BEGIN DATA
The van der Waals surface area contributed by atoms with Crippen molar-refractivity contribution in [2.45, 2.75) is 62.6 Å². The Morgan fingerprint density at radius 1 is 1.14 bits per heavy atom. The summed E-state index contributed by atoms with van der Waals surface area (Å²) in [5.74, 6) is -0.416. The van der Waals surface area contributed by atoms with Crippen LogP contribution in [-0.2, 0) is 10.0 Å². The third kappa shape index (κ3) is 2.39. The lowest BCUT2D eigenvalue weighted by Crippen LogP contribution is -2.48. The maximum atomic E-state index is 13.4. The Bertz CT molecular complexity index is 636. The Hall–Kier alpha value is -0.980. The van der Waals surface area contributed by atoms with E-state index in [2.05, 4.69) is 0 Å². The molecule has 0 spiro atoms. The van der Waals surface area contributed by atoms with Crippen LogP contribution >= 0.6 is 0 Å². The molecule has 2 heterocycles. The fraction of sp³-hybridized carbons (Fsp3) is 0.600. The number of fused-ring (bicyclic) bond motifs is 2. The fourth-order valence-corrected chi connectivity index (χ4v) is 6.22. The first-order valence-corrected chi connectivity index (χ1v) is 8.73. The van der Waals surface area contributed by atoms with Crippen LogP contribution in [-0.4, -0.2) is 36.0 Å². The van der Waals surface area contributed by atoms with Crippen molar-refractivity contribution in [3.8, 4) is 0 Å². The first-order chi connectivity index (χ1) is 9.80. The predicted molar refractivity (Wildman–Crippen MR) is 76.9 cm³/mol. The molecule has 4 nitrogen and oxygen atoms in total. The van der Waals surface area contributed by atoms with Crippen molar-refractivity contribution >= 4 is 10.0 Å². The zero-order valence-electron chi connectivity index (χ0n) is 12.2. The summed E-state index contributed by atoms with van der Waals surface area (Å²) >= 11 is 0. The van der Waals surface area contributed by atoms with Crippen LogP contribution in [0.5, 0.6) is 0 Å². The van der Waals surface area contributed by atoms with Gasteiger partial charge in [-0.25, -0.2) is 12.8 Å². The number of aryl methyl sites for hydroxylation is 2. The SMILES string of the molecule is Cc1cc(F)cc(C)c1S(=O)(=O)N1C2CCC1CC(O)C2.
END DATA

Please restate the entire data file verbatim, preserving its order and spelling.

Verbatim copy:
The van der Waals surface area contributed by atoms with Crippen molar-refractivity contribution in [2.45, 2.75) is 62.6 Å². The Morgan fingerprint density at radius 1 is 1.14 bits per heavy atom. The summed E-state index contributed by atoms with van der Waals surface area (Å²) in [5.74, 6) is -0.416. The van der Waals surface area contributed by atoms with Crippen LogP contribution in [-0.2, 0) is 10.0 Å². The third kappa shape index (κ3) is 2.39. The lowest BCUT2D eigenvalue weighted by Crippen LogP contribution is -2.48. The maximum atomic E-state index is 13.4. The Bertz CT molecular complexity index is 636. The Hall–Kier alpha value is -0.980. The van der Waals surface area contributed by atoms with E-state index in [2.05, 4.69) is 0 Å². The molecule has 0 spiro atoms. The van der Waals surface area contributed by atoms with Crippen LogP contribution >= 0.6 is 0 Å². The molecule has 2 heterocycles. The fraction of sp³-hybridized carbons (Fsp3) is 0.600. The number of fused-ring (bicyclic) bond motifs is 2. The fourth-order valence-corrected chi connectivity index (χ4v) is 6.22. The first-order valence-corrected chi connectivity index (χ1v) is 8.73. The van der Waals surface area contributed by atoms with Crippen LogP contribution in [-0.4, -0.2) is 36.0 Å². The van der Waals surface area contributed by atoms with Crippen molar-refractivity contribution in [3.8, 4) is 0 Å². The first-order chi connectivity index (χ1) is 9.80. The predicted molar refractivity (Wildman–Crippen MR) is 76.9 cm³/mol. The molecule has 4 nitrogen and oxygen atoms in total. The van der Waals surface area contributed by atoms with Crippen molar-refractivity contribution >= 4 is 10.0 Å². The zero-order valence-electron chi connectivity index (χ0n) is 12.2. The summed E-state index contributed by atoms with van der Waals surface area (Å²) >= 11 is 0. The van der Waals surface area contributed by atoms with Crippen LogP contribution in [0.5, 0.6) is 0 Å². The van der Waals surface area contributed by atoms with Gasteiger partial charge in [-0.25, -0.2) is 12.8 Å². The number of aryl methyl sites for hydroxylation is 2. The SMILES string of the molecule is Cc1cc(F)cc(C)c1S(=O)(=O)N1C2CCC1CC(O)C2.